Teach a User to Fish: Empowering Software Users by Design

For every car I’ve owned, I’ve always made sure I knew how to change the tire on that particular vehicle. I would locate the jack, place it in the correct spot on the undercarriage, jack up the car and test the nuts to make sure I could loosen them with the wrench. If not, I’d go to a dealer and have them torqued loosely enough that I wouldn’t need to have a Skynet Terminator arm to unscrew them. I was taught to be prepared for emergencies so that I could be self-reliant. With just a little knowledge and prep, I have saved myself a lot of money and time. So, when I bought my most recent vehicle, a used pick-up truck, I was dismayed to find that I couldn’t figure out how to lower the spare tire to test it out.

Months later, I had a flat tire, and I had to call AAA to come change it. The technician was able to show me how to lower the tire, which had been rusted to the underside of the truck bed. It took him some time, but he was able to get it loose, and explained in detail how to prevent it from rusting up again. The tech helped me not just by changing the tire, but by teaching me a skill I can use later. My experience with AAA made me feel empowered and led to a good customer experience. They provided me with valuable support, and they, in turn, have my loyalty as a customer if any problems come up again. Helping customers to feel empowered with knowledge or skills should be an explicit part of customer experience design.

Empowering Customers with Software Savvy

Many people who own a vehicle also know how to change a tire. Among those who do, there will be many who don’t know how to troubleshoot less common problems like a rusted-on spare. Similarly, someone using a software application might never have a problem using it. Some of those users will know how to change settings on the software without help, or even use automated troubleshooters with no problem. But what about a more frustrating problem that has a less-obvious solution? A customer will feel more empowered if he is also given a resource to troubleshoot problems independently.

Resources for empowering software users can come in different forms or levels of complexity. They should be designed with the type of user in mind. Is your customer a typical PC user having a problem with a slow operating system or web browser? Is your customer a database developer? What level of technical knowledge would they already have? These kind of questions inform how you design resources that enhance your customer’s knowledge and confidence.

The Everyday User

Many customers might need more guidance. A company can provide a customer support technician to walk users through the process, step-by-step. Dell has phone and in-home troubleshooting support, where a customer service technician will help their users remotely or on site. Their troubleshooting phone support service helps their customers deal with things like hardware detection, viruses, and Internet connections. Importantly, Dell’s description of this service says that their technicians will help the customer learn as they go. They explicitly designed this resource with empowering the customer in mind. An everyday customer who doesn’t consider themselves too computer savvy should come away feeling happy that they know a little bit more about computers than they did before.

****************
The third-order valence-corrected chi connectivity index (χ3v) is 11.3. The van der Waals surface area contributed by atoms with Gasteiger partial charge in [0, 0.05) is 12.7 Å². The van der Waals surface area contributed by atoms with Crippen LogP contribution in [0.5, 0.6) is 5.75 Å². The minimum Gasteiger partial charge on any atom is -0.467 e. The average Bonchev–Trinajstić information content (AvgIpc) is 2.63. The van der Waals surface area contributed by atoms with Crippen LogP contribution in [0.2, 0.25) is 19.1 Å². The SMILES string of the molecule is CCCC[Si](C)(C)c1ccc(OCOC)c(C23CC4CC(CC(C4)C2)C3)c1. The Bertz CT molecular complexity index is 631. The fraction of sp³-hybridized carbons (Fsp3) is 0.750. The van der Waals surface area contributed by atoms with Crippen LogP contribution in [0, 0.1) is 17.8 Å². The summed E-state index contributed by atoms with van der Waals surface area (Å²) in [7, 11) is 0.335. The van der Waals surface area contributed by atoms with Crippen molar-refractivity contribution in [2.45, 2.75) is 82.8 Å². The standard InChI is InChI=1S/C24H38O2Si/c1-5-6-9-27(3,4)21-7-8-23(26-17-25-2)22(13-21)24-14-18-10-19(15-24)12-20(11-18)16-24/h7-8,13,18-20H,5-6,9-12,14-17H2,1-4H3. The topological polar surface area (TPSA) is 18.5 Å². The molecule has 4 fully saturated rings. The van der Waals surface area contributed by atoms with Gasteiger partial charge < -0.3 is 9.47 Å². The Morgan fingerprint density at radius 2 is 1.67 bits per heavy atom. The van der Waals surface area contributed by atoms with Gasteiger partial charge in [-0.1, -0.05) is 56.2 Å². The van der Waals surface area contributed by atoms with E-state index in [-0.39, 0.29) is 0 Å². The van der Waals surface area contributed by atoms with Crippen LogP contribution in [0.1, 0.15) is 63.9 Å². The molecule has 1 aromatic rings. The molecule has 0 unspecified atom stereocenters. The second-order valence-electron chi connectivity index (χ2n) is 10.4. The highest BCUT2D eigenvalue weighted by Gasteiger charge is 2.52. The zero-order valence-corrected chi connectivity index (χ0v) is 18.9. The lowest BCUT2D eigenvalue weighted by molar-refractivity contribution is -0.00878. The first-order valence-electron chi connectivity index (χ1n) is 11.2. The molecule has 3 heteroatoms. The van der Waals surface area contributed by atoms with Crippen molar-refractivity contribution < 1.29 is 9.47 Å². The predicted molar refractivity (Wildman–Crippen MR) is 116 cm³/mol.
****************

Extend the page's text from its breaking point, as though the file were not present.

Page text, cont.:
The Techie Explorer

Another example of giving customers tools they can use to help themselves is the use of help forums. This kind of forum is designed so that customers can help each other troubleshoot. They learn specific fixes from those with more technical knowledge. This type of resource is appropriate for users who might need a little less guidance. The other day, I had to go to the help forum for Mozilla’s Support forum for the Firefox browser. I needed find out why my browser scrolled so slowly, and fix it. Another user on the forum shared his fix, and now I know how to use about:config and change advanced preferences. As a techie explorer myself, I was happy to find out that there are hundreds of advanced settings I can access – not just for mouse scrolling. I’ll probably switch to Firefox because of the higher level of control I can have.

The Software Developer

Finally, you can provide highly technical software documentation that includes troubleshooting instructions for users who can code. Oracle’s Help Center has a Troubleshooting section for Java Database Connectivity (JDBC) applications. In this case, users need to know how to program in PL/SQL on different operating system platforms. The Troubleshooting documentation provides multiple tips for related background knowledge that can help developers with more than one kind of problem. I’m relatively new to PL/SQL and database programming, so if I’m having a related problem, that Troubleshooting documentation can teach me more in-depth database knowledge, just by having learned a few specific skills.

An Empowered Customer is a Loyal Customer

Making sure your customers feel empowered will build loyalty to your company. Teaching customers new skills related to the software they use should be part of the customer experience design – tell them what G.I. Joe would: “Now you know, and knowing is half the battle!”

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